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New discovery will be important to fully understand vision and possible repair.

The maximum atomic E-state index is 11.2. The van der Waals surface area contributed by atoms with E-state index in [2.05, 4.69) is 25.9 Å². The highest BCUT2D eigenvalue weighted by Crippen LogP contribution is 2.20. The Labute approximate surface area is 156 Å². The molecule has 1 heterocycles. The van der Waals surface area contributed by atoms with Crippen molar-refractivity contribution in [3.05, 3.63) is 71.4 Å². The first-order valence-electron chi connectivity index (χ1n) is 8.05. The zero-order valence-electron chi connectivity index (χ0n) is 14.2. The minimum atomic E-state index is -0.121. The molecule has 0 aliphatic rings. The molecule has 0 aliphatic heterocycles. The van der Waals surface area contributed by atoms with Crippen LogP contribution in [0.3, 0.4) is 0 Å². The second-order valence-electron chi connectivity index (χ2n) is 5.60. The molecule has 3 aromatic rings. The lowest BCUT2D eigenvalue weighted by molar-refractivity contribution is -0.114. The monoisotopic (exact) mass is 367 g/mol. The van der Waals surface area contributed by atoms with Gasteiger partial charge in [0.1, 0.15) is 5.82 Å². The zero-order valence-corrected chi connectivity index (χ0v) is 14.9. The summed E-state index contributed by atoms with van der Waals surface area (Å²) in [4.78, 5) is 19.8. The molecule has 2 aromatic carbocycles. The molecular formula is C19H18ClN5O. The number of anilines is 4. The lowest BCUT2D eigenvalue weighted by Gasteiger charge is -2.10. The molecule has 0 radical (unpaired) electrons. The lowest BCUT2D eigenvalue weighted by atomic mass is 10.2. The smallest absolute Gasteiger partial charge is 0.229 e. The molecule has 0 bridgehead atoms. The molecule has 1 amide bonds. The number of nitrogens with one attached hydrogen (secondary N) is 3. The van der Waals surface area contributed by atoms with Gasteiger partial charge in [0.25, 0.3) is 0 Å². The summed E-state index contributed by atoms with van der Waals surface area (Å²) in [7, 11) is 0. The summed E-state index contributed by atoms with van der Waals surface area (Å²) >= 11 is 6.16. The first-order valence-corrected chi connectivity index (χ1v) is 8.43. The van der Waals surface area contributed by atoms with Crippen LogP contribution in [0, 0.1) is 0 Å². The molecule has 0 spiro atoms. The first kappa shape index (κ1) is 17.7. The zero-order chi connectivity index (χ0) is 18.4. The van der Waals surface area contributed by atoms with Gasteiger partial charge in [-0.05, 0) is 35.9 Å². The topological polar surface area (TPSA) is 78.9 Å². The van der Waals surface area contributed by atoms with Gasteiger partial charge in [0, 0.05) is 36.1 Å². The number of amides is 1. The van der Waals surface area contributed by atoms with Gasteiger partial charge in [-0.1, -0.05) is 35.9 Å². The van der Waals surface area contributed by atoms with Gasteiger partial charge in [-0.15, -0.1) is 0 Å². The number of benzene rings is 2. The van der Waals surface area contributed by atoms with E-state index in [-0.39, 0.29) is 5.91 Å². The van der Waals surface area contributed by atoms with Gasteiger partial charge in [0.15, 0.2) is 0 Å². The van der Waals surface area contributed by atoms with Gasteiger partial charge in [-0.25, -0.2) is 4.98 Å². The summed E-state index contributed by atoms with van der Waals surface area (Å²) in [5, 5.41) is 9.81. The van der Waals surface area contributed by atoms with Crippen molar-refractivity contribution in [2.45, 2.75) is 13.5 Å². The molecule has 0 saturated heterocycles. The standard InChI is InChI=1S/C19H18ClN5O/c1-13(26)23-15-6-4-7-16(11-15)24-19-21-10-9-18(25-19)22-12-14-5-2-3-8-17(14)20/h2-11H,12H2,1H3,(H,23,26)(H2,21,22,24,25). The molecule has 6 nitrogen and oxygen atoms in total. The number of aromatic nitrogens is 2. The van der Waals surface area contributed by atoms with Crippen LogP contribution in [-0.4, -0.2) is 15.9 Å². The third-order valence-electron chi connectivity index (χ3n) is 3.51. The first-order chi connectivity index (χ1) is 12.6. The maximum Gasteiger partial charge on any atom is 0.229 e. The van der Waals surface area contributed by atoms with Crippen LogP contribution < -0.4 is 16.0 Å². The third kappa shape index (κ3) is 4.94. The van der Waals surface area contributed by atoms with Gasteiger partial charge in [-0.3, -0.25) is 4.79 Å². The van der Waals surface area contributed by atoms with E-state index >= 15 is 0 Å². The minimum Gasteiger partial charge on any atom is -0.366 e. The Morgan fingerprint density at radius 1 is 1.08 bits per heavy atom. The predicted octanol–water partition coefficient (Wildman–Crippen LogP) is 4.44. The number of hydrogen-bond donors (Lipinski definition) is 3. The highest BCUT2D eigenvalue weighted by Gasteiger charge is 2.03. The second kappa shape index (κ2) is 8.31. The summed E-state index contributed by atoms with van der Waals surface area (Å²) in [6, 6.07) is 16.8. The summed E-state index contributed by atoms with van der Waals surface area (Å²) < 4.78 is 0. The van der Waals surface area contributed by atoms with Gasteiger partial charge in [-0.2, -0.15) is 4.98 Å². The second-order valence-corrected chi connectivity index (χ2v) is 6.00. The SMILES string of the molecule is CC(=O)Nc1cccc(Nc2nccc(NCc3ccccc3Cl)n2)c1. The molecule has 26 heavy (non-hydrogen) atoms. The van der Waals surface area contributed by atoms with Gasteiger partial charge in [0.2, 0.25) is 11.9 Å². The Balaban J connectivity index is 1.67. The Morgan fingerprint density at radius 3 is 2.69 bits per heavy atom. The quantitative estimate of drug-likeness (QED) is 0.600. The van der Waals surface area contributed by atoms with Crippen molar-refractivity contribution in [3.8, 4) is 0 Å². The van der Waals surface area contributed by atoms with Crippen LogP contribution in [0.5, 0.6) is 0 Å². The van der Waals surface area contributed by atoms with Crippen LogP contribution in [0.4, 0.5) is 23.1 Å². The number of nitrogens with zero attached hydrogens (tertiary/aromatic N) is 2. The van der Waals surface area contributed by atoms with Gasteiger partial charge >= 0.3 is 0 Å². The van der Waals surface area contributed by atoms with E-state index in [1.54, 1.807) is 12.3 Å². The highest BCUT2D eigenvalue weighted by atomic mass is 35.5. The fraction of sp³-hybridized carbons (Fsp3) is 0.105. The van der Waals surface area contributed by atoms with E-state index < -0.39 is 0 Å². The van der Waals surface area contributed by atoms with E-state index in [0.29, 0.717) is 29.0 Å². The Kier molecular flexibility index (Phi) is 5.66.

The study, led by researchers at the Ottawa Hospital Research Institute (OHRI), was first conceived to better understand how a specific gene, know as Scn8a, controls electrical impulses in nerves. But scientists did not expected to find an entirely new function for this well known gene. The research, published in tomorrow's edition of Journal of Neuroscience, is the first indication that the Scn8a gene has a role in the function and development of photoreceptors - the first cells in the eye to detect light in the retina of the eye and send signals to the brain (instrumental to vision.) "The way this is happening is baffling," noted Dr. Patrice Cote, the lead author of the study and a senior postdoctoral fellow in the laboratory of Dr. Rashmi Kothary at the OHRI. "It just goes to show how complex and intricate the entire vision process is and how much we still need to explore to fully understand its entire functioning." Researchers studied mice lacking the Scn8a gene, using an electroretinogram (which could be likened to an electrocardiogram) and discovered that in addition to suffering from paralysis, the mice were also blind. By ruling out virtually all other possibilities, the scientists further determined that the Scn8a gene was responsible for the blindness, although they could not definitively establish how one contributed to the other. Dr. Cote explained that the gene, which is normally expressed in the brain, is clearly necessary for the function of the photoreceptors. "In the case of the missing gene, we believe that a problem arises during development when other cells are unable to transmit signals to the photoreceptors," he said, adding that more study will be necessary. The next step will be to determine exactly what role the gene plays in vision. That might be possible by removing the gene from the retina exclusively and seeing - when the mouse matures - if the retina is degenerating. Dr. Kothary, the senior author on the study who is also a professor at the University of Ottawa, stated: "we are quite excited by this finding. It represents a first step in uncovering a novel pathway in retinal development and should provide insight into the establishment of vision." For ophthalmologists, the discovery is encouraging. "This is really excellent research," noted Dr. Bruce Jackson, Director of the University of Ottawa Eye Institute. "The more we can understand about how the retina develops, the better chance we have of finding a cure for macular degeneration and other blinding retinal diseases." The study grouped seven researchers from Ottawa as well as France and the U.S., and was funded by the Muscular Dystrophy Association. Media contact: Nathalie Trepanier Communications Manager OHRI 613-798-5555 ext. 19691

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